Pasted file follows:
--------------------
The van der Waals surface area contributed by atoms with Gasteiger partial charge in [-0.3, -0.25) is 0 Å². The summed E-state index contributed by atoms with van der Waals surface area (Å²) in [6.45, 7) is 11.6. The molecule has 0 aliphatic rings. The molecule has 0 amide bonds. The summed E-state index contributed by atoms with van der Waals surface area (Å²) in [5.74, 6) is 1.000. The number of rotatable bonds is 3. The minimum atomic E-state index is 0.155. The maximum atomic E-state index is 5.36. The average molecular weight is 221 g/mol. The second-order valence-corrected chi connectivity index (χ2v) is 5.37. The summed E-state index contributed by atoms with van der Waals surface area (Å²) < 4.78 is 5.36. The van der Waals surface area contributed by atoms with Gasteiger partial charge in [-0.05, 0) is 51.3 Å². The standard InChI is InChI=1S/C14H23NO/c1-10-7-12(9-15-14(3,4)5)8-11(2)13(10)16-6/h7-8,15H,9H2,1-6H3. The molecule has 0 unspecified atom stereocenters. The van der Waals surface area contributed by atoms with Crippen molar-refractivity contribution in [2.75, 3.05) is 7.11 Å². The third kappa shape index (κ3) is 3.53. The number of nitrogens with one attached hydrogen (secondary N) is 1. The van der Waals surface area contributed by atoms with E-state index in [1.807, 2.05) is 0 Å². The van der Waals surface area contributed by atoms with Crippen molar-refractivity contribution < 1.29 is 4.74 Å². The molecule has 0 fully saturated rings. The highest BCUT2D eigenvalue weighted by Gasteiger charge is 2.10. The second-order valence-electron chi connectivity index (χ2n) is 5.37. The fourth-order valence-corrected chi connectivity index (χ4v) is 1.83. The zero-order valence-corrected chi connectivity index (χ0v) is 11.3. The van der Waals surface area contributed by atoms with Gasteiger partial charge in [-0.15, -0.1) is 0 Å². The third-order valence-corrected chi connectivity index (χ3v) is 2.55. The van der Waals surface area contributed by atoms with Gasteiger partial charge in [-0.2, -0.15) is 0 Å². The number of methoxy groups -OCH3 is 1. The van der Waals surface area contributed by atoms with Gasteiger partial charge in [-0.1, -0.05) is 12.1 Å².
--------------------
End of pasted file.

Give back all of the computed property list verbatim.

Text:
The van der Waals surface area contributed by atoms with Gasteiger partial charge in [-0.3, -0.25) is 0 Å². The summed E-state index contributed by atoms with van der Waals surface area (Å²) in [6.45, 7) is 11.6. The molecule has 0 aliphatic rings. The molecule has 0 amide bonds. The summed E-state index contributed by atoms with van der Waals surface area (Å²) in [5.74, 6) is 1.000. The number of rotatable bonds is 3. The minimum atomic E-state index is 0.155. The maximum atomic E-state index is 5.36. The average molecular weight is 221 g/mol. The second-order valence-corrected chi connectivity index (χ2v) is 5.37. The summed E-state index contributed by atoms with van der Waals surface area (Å²) < 4.78 is 5.36. The van der Waals surface area contributed by atoms with Gasteiger partial charge in [-0.05, 0) is 51.3 Å². The standard InChI is InChI=1S/C14H23NO/c1-10-7-12(9-15-14(3,4)5)8-11(2)13(10)16-6/h7-8,15H,9H2,1-6H3. The molecule has 0 unspecified atom stereocenters. The van der Waals surface area contributed by atoms with Crippen molar-refractivity contribution in [2.75, 3.05) is 7.11 Å². The third kappa shape index (κ3) is 3.53. The number of nitrogens with one attached hydrogen (secondary N) is 1. The van der Waals surface area contributed by atoms with E-state index in [1.807, 2.05) is 0 Å². The van der Waals surface area contributed by atoms with Crippen molar-refractivity contribution < 1.29 is 4.74 Å². The molecule has 0 fully saturated rings. The highest BCUT2D eigenvalue weighted by Gasteiger charge is 2.10. The second-order valence-electron chi connectivity index (χ2n) is 5.37. The fourth-order valence-corrected chi connectivity index (χ4v) is 1.83. The zero-order valence-corrected chi connectivity index (χ0v) is 11.3. The van der Waals surface area contributed by atoms with Gasteiger partial charge in [-0.15, -0.1) is 0 Å². The third-order valence-corrected chi connectivity index (χ3v) is 2.55. The van der Waals surface area contributed by atoms with Gasteiger partial charge in [-0.2, -0.15) is 0 Å². The number of methoxy groups -OCH3 is 1. The van der Waals surface area contributed by atoms with Gasteiger partial charge in [-0.1, -0.05) is 12.1 Å².